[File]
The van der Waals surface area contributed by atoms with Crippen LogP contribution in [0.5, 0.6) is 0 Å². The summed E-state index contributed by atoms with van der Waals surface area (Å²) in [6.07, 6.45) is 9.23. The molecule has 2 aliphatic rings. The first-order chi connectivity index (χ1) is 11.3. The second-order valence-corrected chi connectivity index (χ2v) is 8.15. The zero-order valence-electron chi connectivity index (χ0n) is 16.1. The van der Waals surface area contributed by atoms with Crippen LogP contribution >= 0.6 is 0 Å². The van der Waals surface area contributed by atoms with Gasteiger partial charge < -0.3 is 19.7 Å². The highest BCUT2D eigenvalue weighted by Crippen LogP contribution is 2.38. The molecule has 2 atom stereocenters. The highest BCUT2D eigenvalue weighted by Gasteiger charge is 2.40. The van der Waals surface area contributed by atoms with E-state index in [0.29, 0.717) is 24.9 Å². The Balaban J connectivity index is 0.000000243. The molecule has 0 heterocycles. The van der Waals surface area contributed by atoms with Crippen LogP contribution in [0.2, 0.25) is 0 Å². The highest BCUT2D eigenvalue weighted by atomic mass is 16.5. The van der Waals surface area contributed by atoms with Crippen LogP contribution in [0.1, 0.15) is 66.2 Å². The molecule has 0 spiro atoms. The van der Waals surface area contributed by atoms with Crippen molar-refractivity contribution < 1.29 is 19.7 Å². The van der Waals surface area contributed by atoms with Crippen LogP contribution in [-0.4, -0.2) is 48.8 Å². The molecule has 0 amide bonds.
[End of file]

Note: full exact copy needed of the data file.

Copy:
The van der Waals surface area contributed by atoms with Crippen LogP contribution in [0.5, 0.6) is 0 Å². The summed E-state index contributed by atoms with van der Waals surface area (Å²) in [6.07, 6.45) is 9.23. The molecule has 2 aliphatic rings. The first-order chi connectivity index (χ1) is 11.3. The second-order valence-corrected chi connectivity index (χ2v) is 8.15. The zero-order valence-electron chi connectivity index (χ0n) is 16.1. The van der Waals surface area contributed by atoms with Crippen LogP contribution >= 0.6 is 0 Å². The van der Waals surface area contributed by atoms with Gasteiger partial charge < -0.3 is 19.7 Å². The highest BCUT2D eigenvalue weighted by Crippen LogP contribution is 2.38. The molecule has 2 atom stereocenters. The highest BCUT2D eigenvalue weighted by Gasteiger charge is 2.40. The van der Waals surface area contributed by atoms with E-state index in [0.29, 0.717) is 24.9 Å². The Balaban J connectivity index is 0.000000243. The molecule has 0 heterocycles. The van der Waals surface area contributed by atoms with Crippen LogP contribution in [0.2, 0.25) is 0 Å². The highest BCUT2D eigenvalue weighted by atomic mass is 16.5. The van der Waals surface area contributed by atoms with Crippen LogP contribution in [0.1, 0.15) is 66.2 Å². The molecule has 0 spiro atoms. The van der Waals surface area contributed by atoms with Crippen molar-refractivity contribution < 1.29 is 19.7 Å². The van der Waals surface area contributed by atoms with Crippen LogP contribution in [-0.4, -0.2) is 48.8 Å². The molecule has 0 amide bonds.